The Supreme Court in New Delhi| Photo: Manisha Mondal | ThePrint
The Supreme Court in New Delhi | Manisha Mondal | ThePrint
Text Size:

New Delhi: Noting that “affluents” within the Scheduled Castes (SCs) and Scheduled Tribes (STs) are not permitting benefits to “trickle down to the needy”, the Supreme Court Wednesday observed that the government was “duty bound” to revise the SC/ST lists.

The observation was made in the case challenging the erstwhile Andhra Pradesh government’s decision to provide 100 per cent reservation to ST candidates for the post of teachers in schools in the scheduled areas.

The five-judge bench comprising Justices Arun Mishra, Indira Banerjee, Vineet Saran, M.R. Shah and Aniruddha Bose observed that “by now, there are affluents and socially and economically advanced classes within Scheduled Castes and Scheduled Tribes”.

“Thus, there is a struggle within, as to worthiness for entitlement within reserved classes of scheduled castes and scheduled tribes and other backward classes,” it added.

The court then agreed with the contention put forth by Rajeev Dhawan, who was appearing on behalf of the Telangana government, that the government is required to revise these lists. However, the court said that this can be done without disturbing the percentage of reservation.

This needs to be done “so that benefits trickle down to the needy and are not usurped by those classes who have come up after obtaining the benefits for the last 70 years or after their inclusion in the list”, it said.

It then observed, “The Government is duty bound to undertake such an exercise as observed in Indra Sawhney (supra) and as constitutionally envisaged. The Government to take appropriate steps in this regard.”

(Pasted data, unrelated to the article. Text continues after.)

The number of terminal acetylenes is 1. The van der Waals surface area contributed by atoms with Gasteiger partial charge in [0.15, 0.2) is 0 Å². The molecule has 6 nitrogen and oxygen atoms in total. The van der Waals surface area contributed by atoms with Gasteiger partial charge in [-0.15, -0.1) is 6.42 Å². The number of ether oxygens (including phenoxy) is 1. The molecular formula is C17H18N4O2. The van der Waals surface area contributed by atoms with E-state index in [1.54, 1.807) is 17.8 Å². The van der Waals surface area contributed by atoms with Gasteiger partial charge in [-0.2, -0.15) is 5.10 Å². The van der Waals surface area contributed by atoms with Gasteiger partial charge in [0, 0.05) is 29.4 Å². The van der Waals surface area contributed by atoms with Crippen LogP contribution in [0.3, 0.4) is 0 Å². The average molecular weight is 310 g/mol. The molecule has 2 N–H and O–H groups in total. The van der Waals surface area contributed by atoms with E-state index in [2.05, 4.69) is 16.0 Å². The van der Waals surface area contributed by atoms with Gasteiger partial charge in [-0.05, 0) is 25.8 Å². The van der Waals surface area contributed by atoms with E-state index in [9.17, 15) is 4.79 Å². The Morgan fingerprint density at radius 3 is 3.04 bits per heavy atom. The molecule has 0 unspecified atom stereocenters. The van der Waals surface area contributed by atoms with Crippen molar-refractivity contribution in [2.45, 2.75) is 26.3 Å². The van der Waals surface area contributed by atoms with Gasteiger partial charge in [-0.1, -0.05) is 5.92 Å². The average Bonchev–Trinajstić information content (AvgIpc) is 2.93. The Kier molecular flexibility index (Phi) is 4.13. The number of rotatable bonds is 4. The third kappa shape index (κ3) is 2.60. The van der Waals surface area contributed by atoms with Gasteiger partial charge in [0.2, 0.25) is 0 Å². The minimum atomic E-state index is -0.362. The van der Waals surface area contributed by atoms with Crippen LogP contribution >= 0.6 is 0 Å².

Also read: From virtual benches to entry curbs — how SC and Delhi HC will work after lockdown


Govt ‘duty bound’ to conduct reviews

The Supreme Court noted that Article 341(1) of the Constitution allows the President, after consultation with the Governor, to specify “the castes, races, tribes or parts of groups within castes or races” to be included in the Scheduled Caste category for that State or Union Territory. Clause 2 of Article 341 allows the Parliament to exclude or include any caste, race or tribe from this list.

Articles 342 and 342A lay down similar provisions for Scheduled Tribes and socially and educationally backward classes respectively.

The court referred to the judgment in Indra Sawhney v. Union of India (1992), in which the 9-judge bench had observed that these lists “are not meant to be sacrosanct and unalterable”. The court had also asserted that it would be the “duty” of the central government to look into the recommendations made by the commissions appointed by the state governments to delete or add certain castes, communities or classes.

The court also cited the judgment in Union of India & Ors. v. Rakesh Kumar & Ors., in which the apex court had observed that “these affirmative action measures should be periodically reviewed and various measures modified or adapted from time to time in keeping with the changing social and economic conditions”.

On Wednesday, the court therefore observed, “The Government is duty-bound to undertake such an exercise as observed in Indra Sawhney (supra) and as constitutionally envisaged. The Government to take appropriate steps in this regard.”


Also read: ‘Drop-a-pin’ on Google Maps, video call cops: Delhi HC tells convict released over Covid fears


Mere ‘reiteration’ or ‘judicial foray’ into policy?

Advocate Harpreet Singh Gupta, who represented the Scheduled Tribes teachers in the Supreme Court told ThePrint that the top court has only reiterated the law while quoting its earlier judgments.